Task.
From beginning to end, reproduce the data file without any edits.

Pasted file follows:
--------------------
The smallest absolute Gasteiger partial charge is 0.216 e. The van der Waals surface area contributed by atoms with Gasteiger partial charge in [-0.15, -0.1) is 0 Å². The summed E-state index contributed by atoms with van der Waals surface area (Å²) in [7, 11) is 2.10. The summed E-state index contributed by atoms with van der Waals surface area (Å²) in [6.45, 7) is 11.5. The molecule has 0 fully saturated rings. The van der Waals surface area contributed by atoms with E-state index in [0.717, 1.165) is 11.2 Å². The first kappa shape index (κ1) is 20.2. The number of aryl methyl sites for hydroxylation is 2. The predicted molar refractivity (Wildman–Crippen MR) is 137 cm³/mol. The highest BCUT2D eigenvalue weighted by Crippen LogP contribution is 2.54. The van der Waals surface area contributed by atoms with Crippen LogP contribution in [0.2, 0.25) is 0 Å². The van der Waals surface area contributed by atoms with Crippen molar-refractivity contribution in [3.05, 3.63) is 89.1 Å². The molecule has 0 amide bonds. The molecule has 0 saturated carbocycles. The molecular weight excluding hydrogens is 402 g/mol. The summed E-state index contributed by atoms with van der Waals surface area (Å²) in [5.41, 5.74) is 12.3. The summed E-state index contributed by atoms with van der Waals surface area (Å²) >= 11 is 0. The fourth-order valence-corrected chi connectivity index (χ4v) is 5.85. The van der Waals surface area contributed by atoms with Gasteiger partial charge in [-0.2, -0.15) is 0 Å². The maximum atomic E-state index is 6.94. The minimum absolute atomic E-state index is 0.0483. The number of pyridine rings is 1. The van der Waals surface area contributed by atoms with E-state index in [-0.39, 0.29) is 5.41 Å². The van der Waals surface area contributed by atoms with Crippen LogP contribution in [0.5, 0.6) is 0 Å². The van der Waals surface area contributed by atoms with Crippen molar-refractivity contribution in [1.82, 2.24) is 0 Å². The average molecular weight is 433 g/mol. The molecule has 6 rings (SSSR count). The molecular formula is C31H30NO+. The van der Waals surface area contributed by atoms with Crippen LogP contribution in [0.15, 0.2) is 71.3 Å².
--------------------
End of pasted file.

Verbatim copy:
The smallest absolute Gasteiger partial charge is 0.216 e. The van der Waals surface area contributed by atoms with Gasteiger partial charge in [-0.15, -0.1) is 0 Å². The summed E-state index contributed by atoms with van der Waals surface area (Å²) in [7, 11) is 2.10. The summed E-state index contributed by atoms with van der Waals surface area (Å²) in [6.45, 7) is 11.5. The molecule has 0 fully saturated rings. The van der Waals surface area contributed by atoms with E-state index in [0.717, 1.165) is 11.2 Å². The first kappa shape index (κ1) is 20.2. The number of aryl methyl sites for hydroxylation is 2. The predicted molar refractivity (Wildman–Crippen MR) is 137 cm³/mol. The highest BCUT2D eigenvalue weighted by Crippen LogP contribution is 2.54. The van der Waals surface area contributed by atoms with Crippen LogP contribution in [0.2, 0.25) is 0 Å². The van der Waals surface area contributed by atoms with Crippen molar-refractivity contribution in [3.05, 3.63) is 89.1 Å². The molecule has 0 amide bonds. The molecule has 0 saturated carbocycles. The molecular weight excluding hydrogens is 402 g/mol. The summed E-state index contributed by atoms with van der Waals surface area (Å²) in [5.41, 5.74) is 12.3. The summed E-state index contributed by atoms with van der Waals surface area (Å²) >= 11 is 0. The fourth-order valence-corrected chi connectivity index (χ4v) is 5.85. The van der Waals surface area contributed by atoms with Gasteiger partial charge in [-0.2, -0.15) is 0 Å². The maximum atomic E-state index is 6.94. The minimum absolute atomic E-state index is 0.0483. The number of pyridine rings is 1. The van der Waals surface area contributed by atoms with E-state index in [-0.39, 0.29) is 5.41 Å². The van der Waals surface area contributed by atoms with Crippen LogP contribution in [0.5, 0.6) is 0 Å². The van der Waals surface area contributed by atoms with Crippen molar-refractivity contribution in [1.82, 2.24) is 0 Å². The average molecular weight is 433 g/mol. The molecule has 6 rings (SSSR count). The molecular formula is C31H30NO+. The van der Waals surface area contributed by atoms with Crippen LogP contribution in [0.15, 0.2) is 71.3 Å².